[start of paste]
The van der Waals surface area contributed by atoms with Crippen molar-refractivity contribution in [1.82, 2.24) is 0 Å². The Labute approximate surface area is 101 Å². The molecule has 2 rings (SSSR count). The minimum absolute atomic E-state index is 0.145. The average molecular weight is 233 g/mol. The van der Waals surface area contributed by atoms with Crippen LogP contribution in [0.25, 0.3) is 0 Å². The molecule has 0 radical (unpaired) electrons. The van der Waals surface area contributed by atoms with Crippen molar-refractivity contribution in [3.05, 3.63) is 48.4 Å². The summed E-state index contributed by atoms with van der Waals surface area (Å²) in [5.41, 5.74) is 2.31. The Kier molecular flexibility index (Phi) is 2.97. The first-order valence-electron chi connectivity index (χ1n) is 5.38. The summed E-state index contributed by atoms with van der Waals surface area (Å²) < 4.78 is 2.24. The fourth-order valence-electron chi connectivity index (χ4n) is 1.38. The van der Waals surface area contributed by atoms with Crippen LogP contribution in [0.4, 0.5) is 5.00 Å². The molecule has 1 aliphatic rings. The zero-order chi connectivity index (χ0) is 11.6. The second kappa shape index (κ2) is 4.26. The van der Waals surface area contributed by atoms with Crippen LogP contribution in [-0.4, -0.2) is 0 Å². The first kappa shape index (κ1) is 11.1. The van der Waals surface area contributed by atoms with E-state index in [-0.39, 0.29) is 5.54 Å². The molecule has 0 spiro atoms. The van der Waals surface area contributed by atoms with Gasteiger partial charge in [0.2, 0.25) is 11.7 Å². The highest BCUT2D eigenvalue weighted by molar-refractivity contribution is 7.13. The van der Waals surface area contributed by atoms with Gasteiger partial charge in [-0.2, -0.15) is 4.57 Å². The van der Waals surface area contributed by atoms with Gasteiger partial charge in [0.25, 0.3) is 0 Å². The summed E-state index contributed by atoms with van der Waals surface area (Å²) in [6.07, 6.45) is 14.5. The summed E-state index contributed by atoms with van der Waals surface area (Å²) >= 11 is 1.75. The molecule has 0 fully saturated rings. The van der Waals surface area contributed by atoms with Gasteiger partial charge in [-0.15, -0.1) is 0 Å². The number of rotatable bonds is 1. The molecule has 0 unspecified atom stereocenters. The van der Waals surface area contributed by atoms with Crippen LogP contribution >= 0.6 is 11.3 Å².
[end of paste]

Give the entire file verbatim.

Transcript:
The van der Waals surface area contributed by atoms with Crippen molar-refractivity contribution in [1.82, 2.24) is 0 Å². The Labute approximate surface area is 101 Å². The molecule has 2 rings (SSSR count). The minimum absolute atomic E-state index is 0.145. The average molecular weight is 233 g/mol. The van der Waals surface area contributed by atoms with Crippen LogP contribution in [0.25, 0.3) is 0 Å². The molecule has 0 radical (unpaired) electrons. The van der Waals surface area contributed by atoms with Crippen molar-refractivity contribution in [3.05, 3.63) is 48.4 Å². The summed E-state index contributed by atoms with van der Waals surface area (Å²) in [5.41, 5.74) is 2.31. The Kier molecular flexibility index (Phi) is 2.97. The first-order valence-electron chi connectivity index (χ1n) is 5.38. The summed E-state index contributed by atoms with van der Waals surface area (Å²) < 4.78 is 2.24. The fourth-order valence-electron chi connectivity index (χ4n) is 1.38. The van der Waals surface area contributed by atoms with Crippen LogP contribution in [0.4, 0.5) is 5.00 Å². The molecule has 1 aliphatic rings. The zero-order chi connectivity index (χ0) is 11.6. The second kappa shape index (κ2) is 4.26. The van der Waals surface area contributed by atoms with Crippen LogP contribution in [-0.4, -0.2) is 0 Å². The first kappa shape index (κ1) is 11.1. The van der Waals surface area contributed by atoms with E-state index in [-0.39, 0.29) is 5.54 Å². The molecule has 0 spiro atoms. The van der Waals surface area contributed by atoms with Gasteiger partial charge in [0.2, 0.25) is 11.7 Å². The highest BCUT2D eigenvalue weighted by molar-refractivity contribution is 7.13. The van der Waals surface area contributed by atoms with Gasteiger partial charge in [-0.2, -0.15) is 4.57 Å². The van der Waals surface area contributed by atoms with Gasteiger partial charge in [0.25, 0.3) is 0 Å². The summed E-state index contributed by atoms with van der Waals surface area (Å²) in [6.07, 6.45) is 14.5. The summed E-state index contributed by atoms with van der Waals surface area (Å²) >= 11 is 1.75. The molecule has 0 fully saturated rings. The van der Waals surface area contributed by atoms with Gasteiger partial charge in [-0.15, -0.1) is 0 Å². The number of rotatable bonds is 1. The molecule has 0 unspecified atom stereocenters. The van der Waals surface area contributed by atoms with Crippen LogP contribution >= 0.6 is 11.3 Å².